Dunedin band Lutha, combining the talents of three major local acts, signed to His Master’s Voice (NZ) Ltd in 1971 and were ushered into the studio early in 1972. Their Peter Dawkins produced eponymous debut was quite a success and they were back in the studio in July for the sequel (with Mike Le Petit this time, as Dawkins had moved west to Australia and bigger successes). Earth was far more “progressive” than Lutha and apparently as a result sold fewer copies (Lutha sold at least 1000). Both are now increasingly rare, with prices in the last five years – when I bought Earth for $40 – escalating substantially. Both are listed online at the time of writing for around $1000.
These are just some of the records fetching big money – and in many cases more every sale. To this you could add easily discs by Taylor, Farmyard, Butler, early Split Ends 45s, The Underdogs, Space Farm, The Smoke, Max Merritt, Dragon, 25c, Tamburlaine, Chants R&B, Selected Few, Dr. Tree, Herco Pilots, Proud Scum, Serenity, The Henchmen, This Kind Of Punishment and much of the grittier end of the Zodiac catalogue. Ironically, there are still singles on that label, plus Viking and other 60s and 70s indies, that you can pick up for $10-$15 including ‘She’s a Mod’ and other Invaders records, in part because they sold so many copies on release.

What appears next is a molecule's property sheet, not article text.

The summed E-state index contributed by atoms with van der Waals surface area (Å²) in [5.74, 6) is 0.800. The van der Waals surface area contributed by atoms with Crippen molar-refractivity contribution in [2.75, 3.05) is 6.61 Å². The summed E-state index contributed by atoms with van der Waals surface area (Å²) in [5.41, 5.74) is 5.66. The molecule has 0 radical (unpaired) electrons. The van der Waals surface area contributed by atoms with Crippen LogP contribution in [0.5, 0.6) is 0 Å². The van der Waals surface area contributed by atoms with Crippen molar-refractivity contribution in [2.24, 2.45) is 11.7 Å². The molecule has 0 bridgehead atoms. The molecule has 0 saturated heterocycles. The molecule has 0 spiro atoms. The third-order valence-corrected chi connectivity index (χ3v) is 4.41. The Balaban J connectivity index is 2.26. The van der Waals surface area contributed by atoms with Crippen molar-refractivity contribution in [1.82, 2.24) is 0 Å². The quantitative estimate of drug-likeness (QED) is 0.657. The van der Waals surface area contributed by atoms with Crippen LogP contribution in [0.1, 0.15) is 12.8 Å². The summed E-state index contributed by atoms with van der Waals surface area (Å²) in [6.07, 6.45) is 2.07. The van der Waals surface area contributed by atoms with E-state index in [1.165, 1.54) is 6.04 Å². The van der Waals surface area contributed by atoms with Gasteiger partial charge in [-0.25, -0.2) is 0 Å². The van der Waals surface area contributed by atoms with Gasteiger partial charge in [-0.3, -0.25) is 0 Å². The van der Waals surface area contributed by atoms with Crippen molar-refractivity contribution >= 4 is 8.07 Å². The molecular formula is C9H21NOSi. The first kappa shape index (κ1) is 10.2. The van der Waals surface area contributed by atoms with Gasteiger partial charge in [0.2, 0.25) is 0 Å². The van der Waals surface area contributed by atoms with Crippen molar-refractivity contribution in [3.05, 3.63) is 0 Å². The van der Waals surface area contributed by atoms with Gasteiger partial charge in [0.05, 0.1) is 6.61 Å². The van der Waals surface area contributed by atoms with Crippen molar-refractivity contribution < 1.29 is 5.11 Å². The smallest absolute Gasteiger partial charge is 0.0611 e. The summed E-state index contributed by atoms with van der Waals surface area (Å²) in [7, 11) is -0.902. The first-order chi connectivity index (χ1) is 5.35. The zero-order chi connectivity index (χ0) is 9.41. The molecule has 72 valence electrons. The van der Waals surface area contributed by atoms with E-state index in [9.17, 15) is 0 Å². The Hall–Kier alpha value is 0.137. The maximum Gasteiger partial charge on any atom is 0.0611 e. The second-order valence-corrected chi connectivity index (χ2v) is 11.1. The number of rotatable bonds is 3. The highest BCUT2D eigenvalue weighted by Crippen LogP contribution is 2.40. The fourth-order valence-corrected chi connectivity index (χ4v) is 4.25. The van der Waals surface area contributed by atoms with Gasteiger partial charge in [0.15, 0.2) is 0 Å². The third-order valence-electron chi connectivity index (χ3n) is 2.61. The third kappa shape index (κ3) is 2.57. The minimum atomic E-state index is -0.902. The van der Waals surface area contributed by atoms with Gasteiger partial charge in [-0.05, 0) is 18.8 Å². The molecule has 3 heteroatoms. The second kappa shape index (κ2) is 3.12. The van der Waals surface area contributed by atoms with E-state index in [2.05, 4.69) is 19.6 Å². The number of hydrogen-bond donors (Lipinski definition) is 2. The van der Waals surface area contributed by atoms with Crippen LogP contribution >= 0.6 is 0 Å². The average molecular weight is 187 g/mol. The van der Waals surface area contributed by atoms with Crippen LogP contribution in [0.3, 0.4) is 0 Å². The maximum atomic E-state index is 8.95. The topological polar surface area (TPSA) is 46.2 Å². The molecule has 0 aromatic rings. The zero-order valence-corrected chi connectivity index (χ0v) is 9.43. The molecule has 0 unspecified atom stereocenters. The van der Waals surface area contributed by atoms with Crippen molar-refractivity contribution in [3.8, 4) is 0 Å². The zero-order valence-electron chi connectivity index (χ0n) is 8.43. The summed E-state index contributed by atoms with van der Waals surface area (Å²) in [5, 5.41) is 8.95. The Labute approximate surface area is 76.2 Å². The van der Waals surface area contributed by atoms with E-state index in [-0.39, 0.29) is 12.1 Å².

Prices always depend on what people will pay and there is clearly an extremely limited market for an old 7″ 45 retailing for $2000. Prices have, in recent times, been forced up by a few collectors determined to collect every supposedly rare New Zealand record. Once their demand is satisfied there is a possibility that these prices will level off or drop, as not many collectors can afford some of these astronomical price tags.
Oddly, of far lower value, despite the fuss created occasionally by the media, are the glorious 10″ 78s released by Australian Parlophone and Columbia and sold with Māori themed labels and sleeves, Similarly, most Tanza and early Zodiac 78s are worth just a few dollars, tops.
Then there are the nation’s opshops: they still exist and are still turning up solid-gold discoveries weekly for determined crate diggers.
This content was published in partnership with Audioculture, the noisy library of New Zealand music.
Subscribe to The Bulletin to get all the day’s key news stories in five minutes – delivered every weekday at 7.30am.